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the DONUT Rating System

It seems these days, news sources are dedicated to pushing a certain perspective over others, sometimes making it hard to figure out what’s true and what’s spin. Walter Cronkite once said, “In seeking truth you have to get both sides of a story” and we utilize a rating system to help provide you with just that.

Got it, can you tell me more?

Of course. The system is powered by MediaBias/FactCheck, the most comprehensive media bias resource available. To be clear, these ratings are SUBJECTIVE and should be treated as such, but convey a good idea of the perspective you’re about to read. Essentially, publications tend to be politically biased in some way & the rating system shouldn’t be taken as fact, but rather as a guideline.

Makes sense. If it’s subjective, how is it calculated?

Great question. It takes a variety of things into account like:

  • Does the source use loaded words to convey emotion to sway the reader? Do the headlines match the story?
  • Does the source report factually and back up claims with well sourced evidence? Does the source report news from both sides or do they only publish one side?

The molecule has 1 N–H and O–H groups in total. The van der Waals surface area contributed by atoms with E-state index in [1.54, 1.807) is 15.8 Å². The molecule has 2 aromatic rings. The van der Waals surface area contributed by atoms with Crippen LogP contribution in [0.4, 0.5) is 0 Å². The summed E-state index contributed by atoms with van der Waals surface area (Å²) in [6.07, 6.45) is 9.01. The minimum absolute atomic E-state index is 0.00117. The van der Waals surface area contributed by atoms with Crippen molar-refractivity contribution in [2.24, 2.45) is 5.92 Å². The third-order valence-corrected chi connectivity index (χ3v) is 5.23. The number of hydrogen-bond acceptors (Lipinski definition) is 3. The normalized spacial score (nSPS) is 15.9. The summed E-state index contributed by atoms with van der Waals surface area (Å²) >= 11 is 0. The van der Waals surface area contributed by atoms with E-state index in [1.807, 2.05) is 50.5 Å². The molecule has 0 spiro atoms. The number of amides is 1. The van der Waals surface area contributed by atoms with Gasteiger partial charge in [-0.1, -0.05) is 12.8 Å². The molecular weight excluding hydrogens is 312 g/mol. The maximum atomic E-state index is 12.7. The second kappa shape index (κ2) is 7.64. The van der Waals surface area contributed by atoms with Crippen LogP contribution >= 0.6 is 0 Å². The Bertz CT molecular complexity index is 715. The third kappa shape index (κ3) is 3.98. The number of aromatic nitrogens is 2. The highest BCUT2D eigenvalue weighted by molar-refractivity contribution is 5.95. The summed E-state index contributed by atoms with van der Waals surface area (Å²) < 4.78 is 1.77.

• How strongly does the source endorse a particular political ideology? What does the public think?

The sources are then scored based on answers to those questions – to find out about the full, nitty-gritty, in-depth breakdown of how the scores are calculated, check out this page.

Is MediaBias/FactCheck legit?

We’ll leave that up to you to decide. Researchers at the University of Michigan & MIT have used MediaBias/FactCheck’s ratings to track the prevalence of ‘fake news’ & questionable sources on social media, as well as to initially train an AI to fact check and detect the bias of websites.